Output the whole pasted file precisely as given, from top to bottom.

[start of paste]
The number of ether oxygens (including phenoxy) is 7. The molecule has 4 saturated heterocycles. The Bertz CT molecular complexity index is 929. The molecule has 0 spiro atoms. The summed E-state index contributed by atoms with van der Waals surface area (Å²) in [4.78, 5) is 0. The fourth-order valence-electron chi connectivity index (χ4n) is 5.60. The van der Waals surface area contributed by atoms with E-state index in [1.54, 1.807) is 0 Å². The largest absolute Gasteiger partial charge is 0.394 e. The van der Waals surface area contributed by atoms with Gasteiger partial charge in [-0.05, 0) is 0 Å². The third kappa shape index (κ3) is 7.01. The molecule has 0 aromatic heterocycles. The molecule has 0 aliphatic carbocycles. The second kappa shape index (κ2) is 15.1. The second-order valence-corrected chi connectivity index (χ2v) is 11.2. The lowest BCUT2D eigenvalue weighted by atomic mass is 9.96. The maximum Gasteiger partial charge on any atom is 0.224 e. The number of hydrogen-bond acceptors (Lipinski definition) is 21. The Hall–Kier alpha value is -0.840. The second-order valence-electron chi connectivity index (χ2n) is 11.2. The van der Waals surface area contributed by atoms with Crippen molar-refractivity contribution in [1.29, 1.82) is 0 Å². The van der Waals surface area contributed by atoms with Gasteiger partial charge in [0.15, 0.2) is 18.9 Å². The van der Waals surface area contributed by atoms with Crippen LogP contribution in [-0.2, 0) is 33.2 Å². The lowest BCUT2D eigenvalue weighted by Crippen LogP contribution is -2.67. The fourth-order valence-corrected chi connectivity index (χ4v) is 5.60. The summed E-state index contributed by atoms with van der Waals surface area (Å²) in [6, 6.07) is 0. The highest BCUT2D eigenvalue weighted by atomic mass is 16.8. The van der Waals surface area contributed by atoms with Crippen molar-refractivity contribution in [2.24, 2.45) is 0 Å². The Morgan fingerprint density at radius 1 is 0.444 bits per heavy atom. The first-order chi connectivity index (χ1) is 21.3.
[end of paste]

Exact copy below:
The number of ether oxygens (including phenoxy) is 7. The molecule has 4 saturated heterocycles. The Bertz CT molecular complexity index is 929. The molecule has 0 spiro atoms. The summed E-state index contributed by atoms with van der Waals surface area (Å²) in [4.78, 5) is 0. The fourth-order valence-electron chi connectivity index (χ4n) is 5.60. The van der Waals surface area contributed by atoms with E-state index in [1.54, 1.807) is 0 Å². The largest absolute Gasteiger partial charge is 0.394 e. The van der Waals surface area contributed by atoms with Gasteiger partial charge in [-0.05, 0) is 0 Å². The third kappa shape index (κ3) is 7.01. The molecule has 0 aromatic heterocycles. The molecule has 0 aliphatic carbocycles. The second kappa shape index (κ2) is 15.1. The second-order valence-corrected chi connectivity index (χ2v) is 11.2. The lowest BCUT2D eigenvalue weighted by atomic mass is 9.96. The maximum Gasteiger partial charge on any atom is 0.224 e. The number of hydrogen-bond acceptors (Lipinski definition) is 21. The Hall–Kier alpha value is -0.840. The second-order valence-electron chi connectivity index (χ2n) is 11.2. The van der Waals surface area contributed by atoms with Crippen molar-refractivity contribution in [1.29, 1.82) is 0 Å². The van der Waals surface area contributed by atoms with Gasteiger partial charge in [0.15, 0.2) is 18.9 Å². The van der Waals surface area contributed by atoms with Crippen LogP contribution in [-0.2, 0) is 33.2 Å². The lowest BCUT2D eigenvalue weighted by Crippen LogP contribution is -2.67. The fourth-order valence-corrected chi connectivity index (χ4v) is 5.60. The summed E-state index contributed by atoms with van der Waals surface area (Å²) in [6, 6.07) is 0. The highest BCUT2D eigenvalue weighted by atomic mass is 16.8. The van der Waals surface area contributed by atoms with Crippen molar-refractivity contribution in [2.24, 2.45) is 0 Å². The Morgan fingerprint density at radius 1 is 0.444 bits per heavy atom. The first-order chi connectivity index (χ1) is 21.3.